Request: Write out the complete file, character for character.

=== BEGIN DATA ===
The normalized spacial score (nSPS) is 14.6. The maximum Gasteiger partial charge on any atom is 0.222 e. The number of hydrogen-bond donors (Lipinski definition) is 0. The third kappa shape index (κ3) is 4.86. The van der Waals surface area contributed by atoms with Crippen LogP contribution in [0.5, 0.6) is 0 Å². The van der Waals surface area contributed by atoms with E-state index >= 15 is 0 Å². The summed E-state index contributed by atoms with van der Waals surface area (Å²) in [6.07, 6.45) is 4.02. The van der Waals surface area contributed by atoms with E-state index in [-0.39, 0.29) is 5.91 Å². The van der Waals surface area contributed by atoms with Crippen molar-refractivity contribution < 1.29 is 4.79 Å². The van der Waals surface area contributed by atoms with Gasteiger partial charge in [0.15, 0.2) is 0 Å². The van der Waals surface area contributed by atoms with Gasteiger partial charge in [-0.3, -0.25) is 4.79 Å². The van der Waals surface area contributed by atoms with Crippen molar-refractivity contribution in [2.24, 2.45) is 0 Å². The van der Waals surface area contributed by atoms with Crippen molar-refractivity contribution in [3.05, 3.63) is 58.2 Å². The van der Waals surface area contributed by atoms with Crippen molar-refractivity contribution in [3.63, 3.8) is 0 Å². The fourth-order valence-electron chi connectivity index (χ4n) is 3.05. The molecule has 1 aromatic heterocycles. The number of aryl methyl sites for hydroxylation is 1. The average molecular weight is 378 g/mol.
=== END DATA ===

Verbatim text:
The normalized spacial score (nSPS) is 14.6. The maximum Gasteiger partial charge on any atom is 0.222 e. The number of hydrogen-bond donors (Lipinski definition) is 0. The third kappa shape index (κ3) is 4.86. The van der Waals surface area contributed by atoms with Crippen LogP contribution in [0.5, 0.6) is 0 Å². The van der Waals surface area contributed by atoms with E-state index >= 15 is 0 Å². The summed E-state index contributed by atoms with van der Waals surface area (Å²) in [6.07, 6.45) is 4.02. The van der Waals surface area contributed by atoms with E-state index in [-0.39, 0.29) is 5.91 Å². The van der Waals surface area contributed by atoms with Crippen molar-refractivity contribution < 1.29 is 4.79 Å². The van der Waals surface area contributed by atoms with Gasteiger partial charge in [0.15, 0.2) is 0 Å². The van der Waals surface area contributed by atoms with Gasteiger partial charge in [-0.3, -0.25) is 4.79 Å². The van der Waals surface area contributed by atoms with Crippen molar-refractivity contribution in [2.24, 2.45) is 0 Å². The van der Waals surface area contributed by atoms with Crippen molar-refractivity contribution in [3.05, 3.63) is 58.2 Å². The van der Waals surface area contributed by atoms with Crippen molar-refractivity contribution in [3.63, 3.8) is 0 Å². The fourth-order valence-electron chi connectivity index (χ4n) is 3.05. The molecule has 1 aromatic heterocycles. The number of aryl methyl sites for hydroxylation is 1. The average molecular weight is 378 g/mol.